Not dissing anyone else's opinions of course, I'd just like to know Jake's opinion too.[/quote]

I simply learned from a basic tutor book for double bass and it really just showed where the notes are and gave exercises and pieces based on the parcels of information contained within the progress of the book.

I think note (thats pitches) recognition is best done slowly and consistently trying not to stop for errors, but rhythm reading is to my mind the more challenging so I would advocate spending time on them separately and [i]then[/i] together.

When it comes to books, really I think there is no substitute for quantity so just as much of whatever you can get your hands on.

The Major's sight reading exercises are really useful (to be found in the theory and technique forum), I like some of the melodies and devices that he uses as when reading them, what you are playing takes form and therefore makes sense. My only suggestion is that as well as his stuff, anyone interested, should also get their hands on heavily idiomatic parts to realise and learn what elements of written music make the idiom (style) identifiable, a good example being the Jamerson Standing in the shadows book as the transcriptions (although some are a little incorrect) really show you what makes the guy sound like he did, which is primarily semiquaver groupings and chromaticism. Understanding those elements upon reading massively helps with the deeper skills of interpreting.


I'm away from home till early next week so may not have a chance to check back in on this so if you want any further info PM me. I can pick up messages on the iphone.

Finally I would say that learning to read music should be a positive challenge, the goal of which is access to music that you might not have encountered without the skill, so an open mind to styles really helps, just enjoy the fact that slowly (be patient) and bit by bit you can find a new way to interpret a code into lovely sounds. When you play/read something and it starts to take form in your ears it's a lovely feeling. Also try, when looking at music, to imagine where on the bass it would be played.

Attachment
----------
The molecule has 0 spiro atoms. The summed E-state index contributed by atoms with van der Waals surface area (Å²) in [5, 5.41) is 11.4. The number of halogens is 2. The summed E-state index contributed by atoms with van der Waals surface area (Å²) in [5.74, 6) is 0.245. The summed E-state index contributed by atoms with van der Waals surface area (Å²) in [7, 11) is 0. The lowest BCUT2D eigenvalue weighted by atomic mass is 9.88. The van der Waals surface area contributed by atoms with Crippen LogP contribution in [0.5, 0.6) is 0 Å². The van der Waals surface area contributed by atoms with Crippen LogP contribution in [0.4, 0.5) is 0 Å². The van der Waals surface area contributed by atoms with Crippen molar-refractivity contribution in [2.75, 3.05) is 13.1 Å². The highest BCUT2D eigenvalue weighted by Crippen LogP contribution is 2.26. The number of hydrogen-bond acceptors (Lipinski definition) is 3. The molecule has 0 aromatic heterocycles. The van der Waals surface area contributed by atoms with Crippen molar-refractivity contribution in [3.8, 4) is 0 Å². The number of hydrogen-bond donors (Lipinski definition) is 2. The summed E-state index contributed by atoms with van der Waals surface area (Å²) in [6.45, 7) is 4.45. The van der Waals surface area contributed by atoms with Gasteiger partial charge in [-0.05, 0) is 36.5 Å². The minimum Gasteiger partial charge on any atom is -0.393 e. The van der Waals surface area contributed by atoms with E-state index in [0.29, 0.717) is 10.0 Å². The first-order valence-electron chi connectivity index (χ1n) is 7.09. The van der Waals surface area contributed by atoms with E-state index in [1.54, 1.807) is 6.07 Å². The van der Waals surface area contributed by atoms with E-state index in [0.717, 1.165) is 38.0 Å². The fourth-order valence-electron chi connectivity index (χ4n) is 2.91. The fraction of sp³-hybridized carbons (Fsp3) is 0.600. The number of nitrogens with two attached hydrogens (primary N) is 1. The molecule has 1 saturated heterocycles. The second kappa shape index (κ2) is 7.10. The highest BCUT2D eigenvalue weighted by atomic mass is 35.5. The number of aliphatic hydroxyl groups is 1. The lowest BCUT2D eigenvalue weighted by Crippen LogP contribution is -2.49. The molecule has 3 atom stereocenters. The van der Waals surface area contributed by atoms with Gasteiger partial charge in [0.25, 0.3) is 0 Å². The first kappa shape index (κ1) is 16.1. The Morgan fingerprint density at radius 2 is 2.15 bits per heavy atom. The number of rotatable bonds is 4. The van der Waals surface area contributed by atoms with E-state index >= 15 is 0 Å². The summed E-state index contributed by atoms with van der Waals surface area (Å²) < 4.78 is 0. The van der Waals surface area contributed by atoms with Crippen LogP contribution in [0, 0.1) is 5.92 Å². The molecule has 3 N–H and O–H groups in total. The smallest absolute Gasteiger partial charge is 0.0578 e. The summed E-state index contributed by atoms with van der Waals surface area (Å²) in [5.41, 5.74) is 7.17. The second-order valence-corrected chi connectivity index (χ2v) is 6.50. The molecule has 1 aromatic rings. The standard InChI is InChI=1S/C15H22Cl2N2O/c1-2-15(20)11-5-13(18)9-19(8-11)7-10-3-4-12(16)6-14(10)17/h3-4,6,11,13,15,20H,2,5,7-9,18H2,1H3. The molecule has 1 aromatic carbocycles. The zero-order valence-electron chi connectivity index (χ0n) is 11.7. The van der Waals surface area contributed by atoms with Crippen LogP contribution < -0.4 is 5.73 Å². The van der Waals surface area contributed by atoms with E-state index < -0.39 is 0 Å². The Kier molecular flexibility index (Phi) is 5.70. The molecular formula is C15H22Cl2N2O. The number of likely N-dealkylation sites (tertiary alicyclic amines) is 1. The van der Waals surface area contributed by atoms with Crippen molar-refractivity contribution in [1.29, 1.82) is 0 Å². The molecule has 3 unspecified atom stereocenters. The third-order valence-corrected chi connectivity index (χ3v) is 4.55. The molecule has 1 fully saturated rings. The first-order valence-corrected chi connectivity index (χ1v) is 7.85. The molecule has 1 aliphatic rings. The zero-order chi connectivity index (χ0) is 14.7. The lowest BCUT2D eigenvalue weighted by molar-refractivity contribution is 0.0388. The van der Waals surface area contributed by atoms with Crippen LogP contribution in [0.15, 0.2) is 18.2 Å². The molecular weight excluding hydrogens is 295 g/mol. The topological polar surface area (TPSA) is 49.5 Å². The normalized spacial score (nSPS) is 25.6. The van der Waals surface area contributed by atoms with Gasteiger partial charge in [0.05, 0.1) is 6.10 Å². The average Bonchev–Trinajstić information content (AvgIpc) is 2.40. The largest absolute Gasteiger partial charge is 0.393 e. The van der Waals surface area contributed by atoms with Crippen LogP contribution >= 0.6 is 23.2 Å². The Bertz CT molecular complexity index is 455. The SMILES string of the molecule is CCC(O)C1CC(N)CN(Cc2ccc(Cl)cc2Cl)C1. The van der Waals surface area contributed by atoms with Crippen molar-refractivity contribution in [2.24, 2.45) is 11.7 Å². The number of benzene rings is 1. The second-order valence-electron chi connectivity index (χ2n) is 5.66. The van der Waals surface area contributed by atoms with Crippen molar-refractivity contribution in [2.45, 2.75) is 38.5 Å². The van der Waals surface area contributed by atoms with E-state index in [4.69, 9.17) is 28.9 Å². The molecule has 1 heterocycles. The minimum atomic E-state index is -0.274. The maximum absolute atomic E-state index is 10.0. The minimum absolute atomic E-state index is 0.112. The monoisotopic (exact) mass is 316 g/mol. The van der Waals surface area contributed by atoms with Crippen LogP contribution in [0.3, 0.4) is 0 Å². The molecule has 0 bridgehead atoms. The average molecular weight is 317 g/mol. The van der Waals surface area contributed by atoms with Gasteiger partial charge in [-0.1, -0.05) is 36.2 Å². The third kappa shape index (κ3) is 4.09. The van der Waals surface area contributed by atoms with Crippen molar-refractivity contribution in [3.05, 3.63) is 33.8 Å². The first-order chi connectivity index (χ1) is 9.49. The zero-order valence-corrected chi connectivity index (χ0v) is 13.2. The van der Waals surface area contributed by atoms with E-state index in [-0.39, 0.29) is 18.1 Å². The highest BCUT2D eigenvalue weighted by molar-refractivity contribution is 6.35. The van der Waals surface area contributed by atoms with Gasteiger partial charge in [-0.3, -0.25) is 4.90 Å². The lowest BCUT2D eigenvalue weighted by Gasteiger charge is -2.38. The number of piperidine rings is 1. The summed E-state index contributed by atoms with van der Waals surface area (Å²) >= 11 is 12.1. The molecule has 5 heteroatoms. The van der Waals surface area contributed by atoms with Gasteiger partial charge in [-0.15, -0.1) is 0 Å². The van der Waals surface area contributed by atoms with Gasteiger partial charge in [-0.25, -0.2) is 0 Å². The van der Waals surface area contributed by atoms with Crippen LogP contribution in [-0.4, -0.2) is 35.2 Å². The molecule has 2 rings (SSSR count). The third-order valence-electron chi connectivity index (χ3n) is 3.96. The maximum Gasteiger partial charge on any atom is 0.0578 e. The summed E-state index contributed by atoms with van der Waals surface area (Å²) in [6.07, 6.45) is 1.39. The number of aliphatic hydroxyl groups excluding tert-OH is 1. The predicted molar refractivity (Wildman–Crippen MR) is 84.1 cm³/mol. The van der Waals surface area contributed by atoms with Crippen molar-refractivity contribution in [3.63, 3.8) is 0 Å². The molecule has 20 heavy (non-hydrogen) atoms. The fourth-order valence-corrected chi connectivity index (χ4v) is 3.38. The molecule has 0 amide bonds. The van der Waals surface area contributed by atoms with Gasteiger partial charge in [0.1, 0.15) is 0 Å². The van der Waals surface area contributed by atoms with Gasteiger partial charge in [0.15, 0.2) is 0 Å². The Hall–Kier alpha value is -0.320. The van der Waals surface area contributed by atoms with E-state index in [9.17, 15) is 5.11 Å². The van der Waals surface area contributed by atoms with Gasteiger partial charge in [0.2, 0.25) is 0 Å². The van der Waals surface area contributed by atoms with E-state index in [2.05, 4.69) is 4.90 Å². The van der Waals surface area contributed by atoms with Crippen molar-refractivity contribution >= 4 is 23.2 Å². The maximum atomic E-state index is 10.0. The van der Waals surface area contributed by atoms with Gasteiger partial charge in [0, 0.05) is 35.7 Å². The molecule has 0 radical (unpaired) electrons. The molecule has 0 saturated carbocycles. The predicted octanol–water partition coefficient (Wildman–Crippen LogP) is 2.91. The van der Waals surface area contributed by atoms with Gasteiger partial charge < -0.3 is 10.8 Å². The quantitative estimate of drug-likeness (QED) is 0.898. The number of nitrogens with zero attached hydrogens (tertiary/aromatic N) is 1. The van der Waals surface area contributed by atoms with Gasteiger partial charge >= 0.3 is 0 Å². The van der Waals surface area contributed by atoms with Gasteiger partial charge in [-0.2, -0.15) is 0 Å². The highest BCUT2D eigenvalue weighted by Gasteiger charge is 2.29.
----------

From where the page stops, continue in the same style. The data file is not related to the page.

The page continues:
I am of course available for 1-1 tuition and I have had really nice comments from most of the basschatters I've taught, so despite feeling like an over arching bore I must be doing something right :)

Edited by jakesbass
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[quote name='jakesbass' post='1020728' date='Nov 11 2010, 01:41 PM']but rhythm reading is to my mind the more challenging so I would advocate spending time on them separately and [i]then[/i] together.[/quote]
When I was at BIT many many many years ago the first 6 months of the 12 month program on reading used no pitches, it was rhythm only. Just tapping with your hand or a stick trying to internalize all the possible rhythms. I like this approach and when I learn a tricky new piece from notation I tend to tap it out first and then come back for the notes.

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[quote name='Vibrating G String' post='1021095' date='Nov 12 2010, 10:26 AM']When I was at BIT many many many years ago the first 6 months of the 12 month program on reading used no pitches, it was rhythm only. Just tapping with your hand or a stick trying to internalize all the possible rhythms. I like this approach and when I learn a tricky new piece from notation I tend to tap it out first and then come back for the notes.[/quote]


There are two Louis Belson books which are great for this, and both well worth a look.

1] Modern Reading Text in 4/4: For All Instruments by Louis Bellson
2] Odd Time Reading Text: For All Instruments.
[url="http://www.amazon.co.uk/Odd-Time-Reading-Text-Instruments/dp/0769233724"]http://www.amazon.co.uk/Odd-Time-Reading-T...s/dp/0769233724[/url]

Amazon and all the usual places.



Garry

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[quote name='jakesbass' post='1020728' date='Nov 11 2010, 09:41 PM']I am of course available for 1-1 tuition and I have had really nice comments from most of the basschatters I've taught, so despite feeling like an over arching bore I must be doing something right :)[/quote]


I too can highly recommend Jake for lessons, I had a two hour session, all be it 25 years to late, got assessed etc.

Jake not only gave me pointers which where holding me back (right hand speed) but also made me feel very confident about what I had self learned well even though I didn't know it (left hand) so positive stuff